Wheat and soybean sales both move higher Friday, as corn settles moderately lower
Grain futures were narrowly mixed Friday amid some uneven technical maneuvering. Wheat prices trended higher on Russia’s call for export quotas, while some news out of Argentina kept soybean prices slightly firm today. Corn, meantime, continues to battle worries over large expected U.S. acres this season and lower ethanol demand, which triggered more technical selling.
The central U.S. could see plenty of wet weather in the next three days, per the latest 72-hour cumulative precipitation map from NOAA. Broad portions of the Corn Belt could see another 1” to 2” of additional rainfall through Monday. Further out, the agency expects to see cooler-than-normal conditions developing east of the Mississippi River between April 3 and 9, with mostly drier-than-normal weather likely during this time.
On Wall St., stocks cooled after seeing the biggest three-day rally in almost 90 years this past Tuesday to Thursday. The Dow spilled 550 points lower this afternoon to 22,001. Embattled energy futures were mixed Friday, with oil dropping 5% to just above $21 per barrel, while diesel firmed by 2% and gasoline rose nearly 4% today. The U.S. Dollar softened moderately.
Yesterday, commodity funds were net sellers of all major grain contracts, including corn (-1,500), soybeans (-3,500), soymeal (-500), soyoil (-3,000) and CBOT wheat (-6,500).
Corn prices pushed moderately lower on another round of technical selling Friday as traders fret over the prospects of another massive U.S. crop this year, coupled with waning ethanol demand. May futures dropped 2.75 cents to $3.46, with July futures down 2.5 cents to $3.5175.
Corn basis bids fell 2 to 6 cents across multiple Midwestern locations today.
Private exporters reported to USDA the sale of 4.5 million bushels of corn for delivery to unknown destinations during the 2019/20 marketing year, which began September 1.
Brazil’s Safras & Mercado projects the country’s total 2019/20 corn production will reach, 4.165 billion bushels, rising moderately above the group’s prior estimates of 4.122 billion bushels.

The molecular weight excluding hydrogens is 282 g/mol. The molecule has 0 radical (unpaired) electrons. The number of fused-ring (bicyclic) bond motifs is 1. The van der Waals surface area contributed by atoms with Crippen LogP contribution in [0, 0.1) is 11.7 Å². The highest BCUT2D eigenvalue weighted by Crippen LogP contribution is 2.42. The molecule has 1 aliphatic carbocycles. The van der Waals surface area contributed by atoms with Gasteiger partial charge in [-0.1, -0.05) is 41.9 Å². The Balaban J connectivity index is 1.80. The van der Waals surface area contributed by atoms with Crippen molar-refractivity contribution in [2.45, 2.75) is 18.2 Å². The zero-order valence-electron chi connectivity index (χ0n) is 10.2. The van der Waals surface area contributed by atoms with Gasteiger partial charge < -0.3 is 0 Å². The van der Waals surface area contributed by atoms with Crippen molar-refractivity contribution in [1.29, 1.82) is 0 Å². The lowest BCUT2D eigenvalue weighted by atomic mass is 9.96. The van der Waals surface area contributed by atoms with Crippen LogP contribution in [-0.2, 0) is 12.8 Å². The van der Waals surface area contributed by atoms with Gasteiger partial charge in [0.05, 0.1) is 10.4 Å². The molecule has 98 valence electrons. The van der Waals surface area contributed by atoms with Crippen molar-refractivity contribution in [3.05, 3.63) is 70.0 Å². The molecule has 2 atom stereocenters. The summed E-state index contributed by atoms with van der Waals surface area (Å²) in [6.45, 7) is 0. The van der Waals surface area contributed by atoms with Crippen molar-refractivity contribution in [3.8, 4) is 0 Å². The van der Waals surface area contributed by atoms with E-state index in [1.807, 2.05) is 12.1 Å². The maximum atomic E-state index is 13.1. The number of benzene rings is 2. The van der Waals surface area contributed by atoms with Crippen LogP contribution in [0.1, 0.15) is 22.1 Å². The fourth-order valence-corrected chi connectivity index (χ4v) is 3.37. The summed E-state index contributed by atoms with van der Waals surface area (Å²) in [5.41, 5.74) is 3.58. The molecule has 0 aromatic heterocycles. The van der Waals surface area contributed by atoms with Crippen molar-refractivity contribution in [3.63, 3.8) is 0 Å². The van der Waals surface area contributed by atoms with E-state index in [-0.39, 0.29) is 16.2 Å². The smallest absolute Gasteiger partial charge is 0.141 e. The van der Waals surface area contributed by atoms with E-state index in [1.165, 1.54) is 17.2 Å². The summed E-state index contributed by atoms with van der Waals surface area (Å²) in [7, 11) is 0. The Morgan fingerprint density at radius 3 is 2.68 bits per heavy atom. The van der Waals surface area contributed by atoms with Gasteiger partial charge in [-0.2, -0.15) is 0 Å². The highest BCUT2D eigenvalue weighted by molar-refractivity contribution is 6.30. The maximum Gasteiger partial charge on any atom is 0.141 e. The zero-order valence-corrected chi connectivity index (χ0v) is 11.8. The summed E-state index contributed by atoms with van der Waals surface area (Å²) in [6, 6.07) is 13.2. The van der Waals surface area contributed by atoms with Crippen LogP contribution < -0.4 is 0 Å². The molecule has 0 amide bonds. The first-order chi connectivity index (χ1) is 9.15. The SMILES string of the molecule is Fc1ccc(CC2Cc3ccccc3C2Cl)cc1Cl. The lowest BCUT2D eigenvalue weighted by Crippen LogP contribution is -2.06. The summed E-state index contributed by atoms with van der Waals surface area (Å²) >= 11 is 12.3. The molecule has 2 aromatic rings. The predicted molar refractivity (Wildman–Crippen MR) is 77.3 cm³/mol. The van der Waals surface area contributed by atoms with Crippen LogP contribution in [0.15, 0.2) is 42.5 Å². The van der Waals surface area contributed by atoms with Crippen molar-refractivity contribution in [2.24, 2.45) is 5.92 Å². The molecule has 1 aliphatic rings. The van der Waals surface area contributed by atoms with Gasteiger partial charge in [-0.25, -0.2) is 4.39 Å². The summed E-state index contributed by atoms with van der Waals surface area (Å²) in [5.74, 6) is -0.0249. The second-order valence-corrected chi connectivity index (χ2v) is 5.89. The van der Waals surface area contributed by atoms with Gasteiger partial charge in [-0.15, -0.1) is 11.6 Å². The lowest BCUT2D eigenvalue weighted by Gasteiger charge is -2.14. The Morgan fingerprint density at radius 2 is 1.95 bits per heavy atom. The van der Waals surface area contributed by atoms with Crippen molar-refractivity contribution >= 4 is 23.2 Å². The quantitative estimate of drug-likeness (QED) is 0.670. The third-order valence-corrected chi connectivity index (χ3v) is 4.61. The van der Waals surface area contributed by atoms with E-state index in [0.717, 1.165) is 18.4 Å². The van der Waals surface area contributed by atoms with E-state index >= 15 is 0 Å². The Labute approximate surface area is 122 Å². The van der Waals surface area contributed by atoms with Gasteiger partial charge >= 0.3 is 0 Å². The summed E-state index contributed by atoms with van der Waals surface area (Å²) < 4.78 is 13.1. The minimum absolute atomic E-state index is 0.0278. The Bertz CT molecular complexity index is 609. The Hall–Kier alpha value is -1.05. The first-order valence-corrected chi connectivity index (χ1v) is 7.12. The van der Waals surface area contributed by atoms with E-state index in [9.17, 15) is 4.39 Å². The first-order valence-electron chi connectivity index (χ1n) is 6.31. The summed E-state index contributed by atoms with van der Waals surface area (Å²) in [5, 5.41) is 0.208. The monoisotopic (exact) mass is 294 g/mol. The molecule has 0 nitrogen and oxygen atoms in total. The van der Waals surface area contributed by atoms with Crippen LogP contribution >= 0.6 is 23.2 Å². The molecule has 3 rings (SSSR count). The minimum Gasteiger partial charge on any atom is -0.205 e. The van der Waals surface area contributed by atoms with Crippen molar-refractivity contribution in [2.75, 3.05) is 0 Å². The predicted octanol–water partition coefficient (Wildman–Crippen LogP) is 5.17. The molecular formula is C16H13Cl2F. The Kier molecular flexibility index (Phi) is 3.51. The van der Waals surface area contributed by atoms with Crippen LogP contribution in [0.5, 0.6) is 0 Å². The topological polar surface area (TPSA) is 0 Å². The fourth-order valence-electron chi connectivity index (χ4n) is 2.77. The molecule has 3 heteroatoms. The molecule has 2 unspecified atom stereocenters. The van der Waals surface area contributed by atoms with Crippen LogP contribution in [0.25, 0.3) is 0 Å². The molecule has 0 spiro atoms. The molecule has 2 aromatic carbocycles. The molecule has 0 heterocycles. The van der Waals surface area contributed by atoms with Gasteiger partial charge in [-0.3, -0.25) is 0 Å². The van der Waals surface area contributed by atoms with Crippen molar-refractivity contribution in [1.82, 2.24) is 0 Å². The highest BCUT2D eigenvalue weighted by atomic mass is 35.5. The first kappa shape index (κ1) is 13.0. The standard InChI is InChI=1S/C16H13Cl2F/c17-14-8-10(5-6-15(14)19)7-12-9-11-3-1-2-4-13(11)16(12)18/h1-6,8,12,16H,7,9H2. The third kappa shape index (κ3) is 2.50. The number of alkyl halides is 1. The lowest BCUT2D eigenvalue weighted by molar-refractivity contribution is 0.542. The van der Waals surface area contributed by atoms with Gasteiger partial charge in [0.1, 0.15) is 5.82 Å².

South Korea issued an international tender to purchase 2.2 million bushels of corn from optional origins that closes later today. The grain is for arrival in July.
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Jobless claims have risen sharply over the past week, meantime. AgCareers.com recently conducted a survey to see how ag employers have been affected recently. Respondents indicated that a small percentage have seen some level of change, from reduction in hours (8%), to layoffs (7%), while 1% were dismissed from employment. Click here for more trendspotting analysis.
The EPA announced moves to help struggling oil refineries today, including a waiver for anti-smog requirements and extending the deadline to show compliance over biofuels laws. The agency also said it will not revisit or rescind any of its past exemptions, stating in a press release that “investigating and initiating enforcement actions against small refineries that were previously subject to an exemption is a low priority for the agency.” Ethanol futures were down again today, with May futures sliding another 0.5% lower to $0.986.
Through March 24, corn speculators had a net short position totaling 157,151 contracts.
Preliminary volume estimates were for 220,132 contracts, down slightly from Thursday’s final count of 23,290.
Soybean prices firmed slightly Friday on some technical buying partly spurred by soy crush news from one of the biggest U.S. competitors, Argentina. (Read below for details). May futures added 1.25 cents to $8.81, while July futures inched half a penny higher to $8.8525.
Soybean basis bids fell 2 to 5 cents at multiple Midwestern processors while holding mostly steady elsewhere across the central U.S. today.
Private exporters reported to USDA the sale of 6.0 million bushels of soybeans for delivery to Mexico during the 2019/20 marketing year, which began September 1.
Brazil’s Safras & Mercado slightly lowered its production estimates for the country’s 2019/20 crop to 4.564 billion bushels.
Argentina’s soybean supply for the country’s crushing plants is thought to be down by 50% or more and trending lower still, amid logistical tie-ups related to the coronavirus pandemic. Argentina is the world’s No. 1 exporter of soymeal and No. 3 exporter of soybeans.
Through March 24, soybean speculators had a net short position of 10,391 contracts.
Preliminary volume estimates were for 163,922 contracts, edging fractionally above Thursday’s final count of 162,853.
Wheat prices firmed Friday on news that Russia may enact export quotas starting next month. May Chicago SRW futures gained 2.5 cents to $5.7125, May Kansas City HRW futures picked up 1.5 cents to $4.8875, and May MGEX spring wheat futures added 5.75 cents to $5.39.
Russia’s agriculture ministry is supporting a move to limit wheat, corn and other grain exports to 7 million metric tons between April and June to guarantee its domestic demand needs are met over the next three months. Russia is the world’s No. 1 wheat exporter.
Ukraine’s economy ministry is signaling to grain traders to limit wheat exports during the 2019/20 marketing year to 742.2 million bushels. The country’s current wheat export tally has already reached 87% of that target.
Turkey has made provisional purchases of 6.4 million bushels of wheat from optional origins in a series of tenders that closed earlier today. Much of the total is expected to be sourced from the Black Sea region. The grain is for shipment in April.
Through March 24, CBOT wheat speculators had a net short position of just 5,745 contracts.
Preliminary volume estimates were for 182,414 CBOT contracts, tracking above Thursday’s final count of 163,529.